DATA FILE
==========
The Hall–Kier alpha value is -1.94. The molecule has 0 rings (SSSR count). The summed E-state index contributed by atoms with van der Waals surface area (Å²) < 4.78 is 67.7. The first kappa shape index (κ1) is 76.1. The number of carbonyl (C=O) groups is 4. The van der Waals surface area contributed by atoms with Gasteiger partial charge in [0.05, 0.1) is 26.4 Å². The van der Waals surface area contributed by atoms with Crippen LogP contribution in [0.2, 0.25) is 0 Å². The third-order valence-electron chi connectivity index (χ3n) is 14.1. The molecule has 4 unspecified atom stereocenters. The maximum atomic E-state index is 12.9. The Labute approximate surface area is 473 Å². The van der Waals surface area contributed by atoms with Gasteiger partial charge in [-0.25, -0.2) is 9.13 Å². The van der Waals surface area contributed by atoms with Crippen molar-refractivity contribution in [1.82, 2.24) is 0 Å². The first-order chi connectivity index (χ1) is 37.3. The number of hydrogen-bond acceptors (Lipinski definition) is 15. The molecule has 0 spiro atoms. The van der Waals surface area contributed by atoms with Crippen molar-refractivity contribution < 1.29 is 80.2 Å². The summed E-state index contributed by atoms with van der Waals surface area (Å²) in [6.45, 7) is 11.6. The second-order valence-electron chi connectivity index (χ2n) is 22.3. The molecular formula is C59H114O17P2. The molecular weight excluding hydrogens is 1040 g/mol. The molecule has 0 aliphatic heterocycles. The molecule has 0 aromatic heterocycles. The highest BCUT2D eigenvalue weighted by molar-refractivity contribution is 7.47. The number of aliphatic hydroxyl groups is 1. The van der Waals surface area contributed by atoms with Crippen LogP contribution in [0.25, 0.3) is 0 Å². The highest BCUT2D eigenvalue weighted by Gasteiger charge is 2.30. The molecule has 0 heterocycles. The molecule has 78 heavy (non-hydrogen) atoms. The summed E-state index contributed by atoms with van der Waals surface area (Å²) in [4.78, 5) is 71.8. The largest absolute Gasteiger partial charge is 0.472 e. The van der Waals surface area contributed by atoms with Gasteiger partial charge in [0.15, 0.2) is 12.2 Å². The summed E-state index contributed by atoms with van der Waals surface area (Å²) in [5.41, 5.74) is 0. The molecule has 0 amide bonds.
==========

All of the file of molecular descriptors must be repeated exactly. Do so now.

The Hall–Kier alpha value is -1.94. The molecule has 0 rings (SSSR count). The summed E-state index contributed by atoms with van der Waals surface area (Å²) < 4.78 is 67.7. The first kappa shape index (κ1) is 76.1. The number of carbonyl (C=O) groups is 4. The van der Waals surface area contributed by atoms with Gasteiger partial charge in [0.05, 0.1) is 26.4 Å². The van der Waals surface area contributed by atoms with Crippen LogP contribution in [0.2, 0.25) is 0 Å². The third-order valence-electron chi connectivity index (χ3n) is 14.1. The molecule has 4 unspecified atom stereocenters. The maximum atomic E-state index is 12.9. The Labute approximate surface area is 473 Å². The van der Waals surface area contributed by atoms with Gasteiger partial charge in [-0.25, -0.2) is 9.13 Å². The van der Waals surface area contributed by atoms with Crippen molar-refractivity contribution in [1.82, 2.24) is 0 Å². The first-order chi connectivity index (χ1) is 37.3. The number of hydrogen-bond acceptors (Lipinski definition) is 15. The molecule has 0 spiro atoms. The van der Waals surface area contributed by atoms with Crippen molar-refractivity contribution < 1.29 is 80.2 Å². The summed E-state index contributed by atoms with van der Waals surface area (Å²) in [6.45, 7) is 11.6. The second-order valence-electron chi connectivity index (χ2n) is 22.3. The molecular formula is C59H114O17P2. The molecular weight excluding hydrogens is 1040 g/mol. The molecule has 0 aliphatic heterocycles. The molecule has 0 aromatic heterocycles. The highest BCUT2D eigenvalue weighted by molar-refractivity contribution is 7.47. The number of aliphatic hydroxyl groups is 1. The van der Waals surface area contributed by atoms with Crippen LogP contribution in [0.25, 0.3) is 0 Å². The highest BCUT2D eigenvalue weighted by Gasteiger charge is 2.30. The molecule has 0 heterocycles. The molecule has 78 heavy (non-hydrogen) atoms. The summed E-state index contributed by atoms with van der Waals surface area (Å²) in [4.78, 5) is 71.8. The largest absolute Gasteiger partial charge is 0.472 e. The van der Waals surface area contributed by atoms with Gasteiger partial charge in [0.15, 0.2) is 12.2 Å². The summed E-state index contributed by atoms with van der Waals surface area (Å²) in [5.41, 5.74) is 0. The molecule has 0 amide bonds.